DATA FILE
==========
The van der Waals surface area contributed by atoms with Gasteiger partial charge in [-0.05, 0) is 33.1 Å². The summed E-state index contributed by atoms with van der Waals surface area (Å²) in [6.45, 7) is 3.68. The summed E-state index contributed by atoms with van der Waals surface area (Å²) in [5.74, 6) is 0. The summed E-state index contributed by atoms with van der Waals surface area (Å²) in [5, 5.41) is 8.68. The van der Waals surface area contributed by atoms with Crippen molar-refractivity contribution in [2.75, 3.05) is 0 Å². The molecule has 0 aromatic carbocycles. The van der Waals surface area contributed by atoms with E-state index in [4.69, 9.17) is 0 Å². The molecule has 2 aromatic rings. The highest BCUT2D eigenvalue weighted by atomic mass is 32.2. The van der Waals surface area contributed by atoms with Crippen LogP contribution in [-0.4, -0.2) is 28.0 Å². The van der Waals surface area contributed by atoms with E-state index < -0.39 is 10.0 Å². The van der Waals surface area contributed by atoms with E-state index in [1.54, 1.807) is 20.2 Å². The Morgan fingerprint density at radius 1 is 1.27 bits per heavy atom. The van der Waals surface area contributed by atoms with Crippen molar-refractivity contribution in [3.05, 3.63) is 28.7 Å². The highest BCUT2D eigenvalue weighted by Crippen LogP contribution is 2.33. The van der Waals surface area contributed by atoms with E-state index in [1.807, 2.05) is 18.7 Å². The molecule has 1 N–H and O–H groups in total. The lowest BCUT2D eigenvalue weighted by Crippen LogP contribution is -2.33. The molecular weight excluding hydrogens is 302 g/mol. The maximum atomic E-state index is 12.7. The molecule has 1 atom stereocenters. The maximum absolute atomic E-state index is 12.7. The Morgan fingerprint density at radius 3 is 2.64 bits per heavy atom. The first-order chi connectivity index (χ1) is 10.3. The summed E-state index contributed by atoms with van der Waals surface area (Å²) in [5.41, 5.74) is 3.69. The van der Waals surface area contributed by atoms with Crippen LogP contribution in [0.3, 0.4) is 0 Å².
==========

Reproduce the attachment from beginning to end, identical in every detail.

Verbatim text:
The van der Waals surface area contributed by atoms with Gasteiger partial charge in [-0.05, 0) is 33.1 Å². The summed E-state index contributed by atoms with van der Waals surface area (Å²) in [6.45, 7) is 3.68. The summed E-state index contributed by atoms with van der Waals surface area (Å²) in [5.74, 6) is 0. The summed E-state index contributed by atoms with van der Waals surface area (Å²) in [5, 5.41) is 8.68. The van der Waals surface area contributed by atoms with Crippen molar-refractivity contribution in [2.75, 3.05) is 0 Å². The molecule has 0 aromatic carbocycles. The van der Waals surface area contributed by atoms with E-state index in [4.69, 9.17) is 0 Å². The molecule has 2 aromatic rings. The highest BCUT2D eigenvalue weighted by atomic mass is 32.2. The van der Waals surface area contributed by atoms with Crippen LogP contribution in [-0.4, -0.2) is 28.0 Å². The van der Waals surface area contributed by atoms with E-state index < -0.39 is 10.0 Å². The van der Waals surface area contributed by atoms with E-state index in [1.54, 1.807) is 20.2 Å². The Morgan fingerprint density at radius 1 is 1.27 bits per heavy atom. The van der Waals surface area contributed by atoms with Crippen molar-refractivity contribution in [3.05, 3.63) is 28.7 Å². The highest BCUT2D eigenvalue weighted by Crippen LogP contribution is 2.33. The van der Waals surface area contributed by atoms with E-state index in [1.807, 2.05) is 18.7 Å². The molecule has 1 N–H and O–H groups in total. The lowest BCUT2D eigenvalue weighted by Crippen LogP contribution is -2.33. The molecular weight excluding hydrogens is 302 g/mol. The maximum atomic E-state index is 12.7. The molecule has 1 atom stereocenters. The maximum absolute atomic E-state index is 12.7. The Morgan fingerprint density at radius 3 is 2.64 bits per heavy atom. The first-order chi connectivity index (χ1) is 10.3. The summed E-state index contributed by atoms with van der Waals surface area (Å²) in [5.41, 5.74) is 3.69. The van der Waals surface area contributed by atoms with Crippen LogP contribution in [0.3, 0.4) is 0 Å².